Jeffords Leaves

The last words of the quintessential act of American rebellion, the Declaration of Independence, are “And for the support of this Declaration, with a firm reliance on the protection of divine Providence, we mutually pledge to each other our Lives, our Fortunes and our sacred Honor.” Senator Jim Jeffords of Vermont recently bolted the GOP to give Democrats the control of the Senate by one vote. Jeffords’s honor may have remained intact with this admittedly smaller act of rebellion, but likely, the prospects for his life and fortune, far from being at risk, stood to be enhanced. You may give Jeffords credit for sincerity, but certainly not for courage. Jeffords would have been courageous if he had switched when Republicans controlled the Senate and the move may have cost him politically.

Careful examination by groups as diverse as the American Taxpayers Union and Americans for Democratic Action shows that Senate voting records really do form a bi-model distribution. Democrats, even Conservative ones, tend to vote one way, and Republicans, even Liberal ones, tend to vote another way. Even purported Democratic Conservatives like John Breaux of Louisiana very often vote with their more Liberal Democratic compatriots. There are a handful of Republicans, most noticeably Jeffords, Lincoln Chafee of Rhode Island, and Olympia Snowe from Maine, who really do wander the barren and dangerous no man’s land of “moderation.” Jeffords’s voting record could really put him honorably in either party, but he would by no means be a mainstream Democrat. It will be interesting to see if Jeffords’s voting record changes now as a declared Independent.

Jeffords is personally popular in his own state so party affiliation provides at best only a slight advantage or impediment with Vermont voters. However, quitting the GOP and voting with Democrats gives Jeffords some important advantages. Term limit restrictions on committee chairs would have deprived Jeffords of the chair of the education committee. Because of his crucial switch, he was able to negotiate with Democrats for a critical environmental committee chairmanship. Just think of it, an Independent, selected to chair a Senate committee.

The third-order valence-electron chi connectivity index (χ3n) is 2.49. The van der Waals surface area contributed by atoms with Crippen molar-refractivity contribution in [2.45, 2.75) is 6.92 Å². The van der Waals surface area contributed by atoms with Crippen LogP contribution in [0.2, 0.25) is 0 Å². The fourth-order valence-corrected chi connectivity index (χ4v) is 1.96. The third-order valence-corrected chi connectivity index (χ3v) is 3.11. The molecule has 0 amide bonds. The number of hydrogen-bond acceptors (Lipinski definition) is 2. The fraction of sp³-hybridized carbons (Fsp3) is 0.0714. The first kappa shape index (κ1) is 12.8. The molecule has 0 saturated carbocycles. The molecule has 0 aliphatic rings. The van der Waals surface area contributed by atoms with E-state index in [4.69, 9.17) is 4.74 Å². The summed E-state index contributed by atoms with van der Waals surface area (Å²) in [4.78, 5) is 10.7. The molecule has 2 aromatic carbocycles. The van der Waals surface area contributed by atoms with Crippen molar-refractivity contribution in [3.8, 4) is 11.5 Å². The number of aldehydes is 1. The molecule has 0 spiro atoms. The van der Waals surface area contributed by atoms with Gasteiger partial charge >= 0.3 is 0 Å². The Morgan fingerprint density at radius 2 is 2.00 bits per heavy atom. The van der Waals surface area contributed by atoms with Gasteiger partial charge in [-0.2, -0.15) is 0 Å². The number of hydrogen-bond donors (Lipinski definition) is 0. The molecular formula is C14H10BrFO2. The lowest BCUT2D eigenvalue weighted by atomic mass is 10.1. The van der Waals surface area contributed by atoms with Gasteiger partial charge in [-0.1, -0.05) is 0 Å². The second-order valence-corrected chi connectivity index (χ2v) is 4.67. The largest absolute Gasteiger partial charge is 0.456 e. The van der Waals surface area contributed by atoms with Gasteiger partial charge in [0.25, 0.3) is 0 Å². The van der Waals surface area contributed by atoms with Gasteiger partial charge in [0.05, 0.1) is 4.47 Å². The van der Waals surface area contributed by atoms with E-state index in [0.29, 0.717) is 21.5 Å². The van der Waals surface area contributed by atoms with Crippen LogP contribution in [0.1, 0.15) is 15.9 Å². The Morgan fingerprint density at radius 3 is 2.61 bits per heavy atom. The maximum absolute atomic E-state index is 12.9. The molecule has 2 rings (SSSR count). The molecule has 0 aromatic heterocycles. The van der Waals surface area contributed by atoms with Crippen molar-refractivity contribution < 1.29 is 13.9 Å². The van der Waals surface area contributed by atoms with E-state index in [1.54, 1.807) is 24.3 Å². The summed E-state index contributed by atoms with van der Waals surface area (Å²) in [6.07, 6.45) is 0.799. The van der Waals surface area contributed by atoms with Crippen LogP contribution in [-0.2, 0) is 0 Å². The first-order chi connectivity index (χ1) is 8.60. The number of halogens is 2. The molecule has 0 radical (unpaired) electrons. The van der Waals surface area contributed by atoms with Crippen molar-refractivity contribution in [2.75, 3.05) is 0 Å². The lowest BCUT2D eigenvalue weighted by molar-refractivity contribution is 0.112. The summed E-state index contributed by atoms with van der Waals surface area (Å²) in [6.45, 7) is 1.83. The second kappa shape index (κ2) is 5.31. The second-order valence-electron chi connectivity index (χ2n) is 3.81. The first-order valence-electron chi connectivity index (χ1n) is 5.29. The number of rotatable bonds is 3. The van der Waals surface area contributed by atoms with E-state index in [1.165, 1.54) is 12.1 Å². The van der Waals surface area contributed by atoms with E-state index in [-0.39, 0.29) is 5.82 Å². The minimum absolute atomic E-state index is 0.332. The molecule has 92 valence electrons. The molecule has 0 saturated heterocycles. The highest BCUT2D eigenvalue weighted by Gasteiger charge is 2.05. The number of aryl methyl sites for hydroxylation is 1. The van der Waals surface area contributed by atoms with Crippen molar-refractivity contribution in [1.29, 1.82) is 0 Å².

Jeffords argues that President George Bush is more Conservative as a President that he ran as a candidate. It is unclear what particular part of the Bush platform, his tax cut or his education initiatives surprised Jeffords. Bush’s legislative program is pretty much what he promised in his campaign. Bush was after all a “compassionate Conservative.” What did Jeffords expect, a Liberal?

Much is made of the fact that Bush neglected to invite Jeffords to a White House ceremony honoring a Vermont teacher as a small slap on the wrist for working against the Bush tax plan. If such a small act would cause Jeffords to switch political parties, it would imply a sorry petulance inconsistent with the dignity Jeffords wishes to project.

A more plausible reason for switching is that his political leverage is greatest now. As a Republican, he was just one member of a party led from the White House. The Democratic power base, by contrast, is now the Senate. If Strom Thurmond, straddling one hundred years of age, were to become incapacitated and be replaced by a Democrat selected by a Democratic governor, Jeffords would loose leverage in negotiations to switch parties. Sure, the Democrats would have welcomed his abandonment of the GOP, but they would have had to make fewer concessions to him given the majority they already would have.

When Senator Phil Gramm switched from a Democrat to a Republican, he resigned and submitted his name to the Texas voters for approval under the auspices of his adopted party. When Senator Ben Nighthorse-Campbell rose from a Democrat to a Republican, he, like Jeffords, who descended in the opposite direction, did not bother to resubmit his name for voter approval. It should be noted that when Nighthorse-Campbell switched, current Democratic leader Tom Daschle criticized Nighthorse-Campbell for not doing the “honorable” thing and calling for a special election. Neither Nighthorse-Campbell nor Jeffords did anything disreputable in leaving their parties, but certainly, Gramm has set the standard for party-switching honor.

The loss of the Senate is surely an important set back for Republicans. However, Democrats may find (as Republicans have) that it is often easier to be the party in opposition than to labor under the responsibilities of leadership. In addition, if the Senate proves too obstructionist it may become a convenient political target for Republicans. Democrats should be careful what they wish for, lest they get it.

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